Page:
By 2014, the CDI team rose from four specialists to ten. The original four workers were transitioned to working from home after establishing strong relationships with physicians and coders when working on-site. Both email and EHRs were used to run queries by CDI specialists working from home.

This allows providers to focus on their patients and get back to documentation questions afterward. Essentially, it brings better care to patients by preventing interruptions to workflow.

Often, CDI specialists work on hospital floors and ask physicians or nurses directly about queries, but supervisors explain that little has changed by allowing this work-from-home program. The health information management department has also developed software that allows CDI workers and coders to communicate about cases and records.

Another useful tool that simplifies working remotely is an instant messaging platform the organization incorporated. This system-wide messaging capability allows CDI specialists to pose questions and manage issues with anyone from Baystate Health, whether it is the billing department, the health information management department, or medical and surgery.

“We don’t interrupt the productivity of our individuals by having them pair or mentor off another individual, but we use these tools to understand where the variations lie and where there’s other opportunities,” Jennifer Cavagnac, CCDS, Assistant Director of Clinical Documentation Improvement at Baystate Health, told the news source.

One of the main reasons that the organization introduced working remotely was to improve job satisfaction. Moral in the workplace rose due to increased flexibility. This also led to better retainment of top CDI employees.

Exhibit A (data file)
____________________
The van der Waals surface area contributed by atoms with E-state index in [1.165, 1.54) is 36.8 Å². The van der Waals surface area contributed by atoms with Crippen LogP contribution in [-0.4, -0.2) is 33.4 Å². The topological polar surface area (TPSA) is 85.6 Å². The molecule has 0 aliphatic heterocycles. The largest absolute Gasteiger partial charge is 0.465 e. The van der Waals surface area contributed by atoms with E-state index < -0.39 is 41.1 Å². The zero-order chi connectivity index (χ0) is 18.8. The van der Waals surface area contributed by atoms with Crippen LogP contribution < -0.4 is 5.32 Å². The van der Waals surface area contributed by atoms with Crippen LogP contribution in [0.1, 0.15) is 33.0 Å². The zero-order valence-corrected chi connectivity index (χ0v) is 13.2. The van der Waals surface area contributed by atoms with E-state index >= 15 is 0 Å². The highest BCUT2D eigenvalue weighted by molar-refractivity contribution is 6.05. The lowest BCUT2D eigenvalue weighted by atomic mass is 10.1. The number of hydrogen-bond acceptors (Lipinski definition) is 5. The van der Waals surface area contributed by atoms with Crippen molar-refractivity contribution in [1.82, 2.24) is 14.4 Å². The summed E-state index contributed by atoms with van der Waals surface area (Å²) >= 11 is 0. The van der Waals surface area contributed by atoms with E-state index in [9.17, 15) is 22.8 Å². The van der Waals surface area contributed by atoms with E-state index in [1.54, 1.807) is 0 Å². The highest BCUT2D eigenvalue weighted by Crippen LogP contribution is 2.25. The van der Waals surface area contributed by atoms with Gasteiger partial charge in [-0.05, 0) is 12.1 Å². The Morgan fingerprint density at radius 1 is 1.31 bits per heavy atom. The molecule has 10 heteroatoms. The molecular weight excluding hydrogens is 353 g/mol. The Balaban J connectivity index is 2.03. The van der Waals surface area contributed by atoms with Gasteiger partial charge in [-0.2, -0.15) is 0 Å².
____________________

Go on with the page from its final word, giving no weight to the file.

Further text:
Cavagnac goes on to explain that team members who work remotely are encouraged to communicate with the rest of the team and ask questions about cases in order to keep them connected to the workplace. The supervisors attempt to ensure workers don’t feel isolated and that resources are available even when working remotely.

Technology like instant messaging, EHR systems, and telehealth services has not only allowed employees to work remotely but also enabled patients to receive basic healthcare assistance outside of a medical office.

The Federal Times reported that caregivers are able to reach patients on a daily basis through telehealth services but a more integrated system will need to be developed so that patient data can be stored securely and shared in real time.

The Department of Veterans Affairs (VA) began a telehealth network four years ago in order to provide healthcare services in rural areas without a strong hospital system. The medical industry will continue to adapt and improve technologies such as videoconferencing, image storing, and wireless communication in order to strengthen the capabilities of telehealth.

Whether it is to increase work flexibility or improve telehealth services for patients around the nation, technology plays a vital role in connecting individuals across the healthcare spectrum.


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Keeping Employees Happy During System Implementations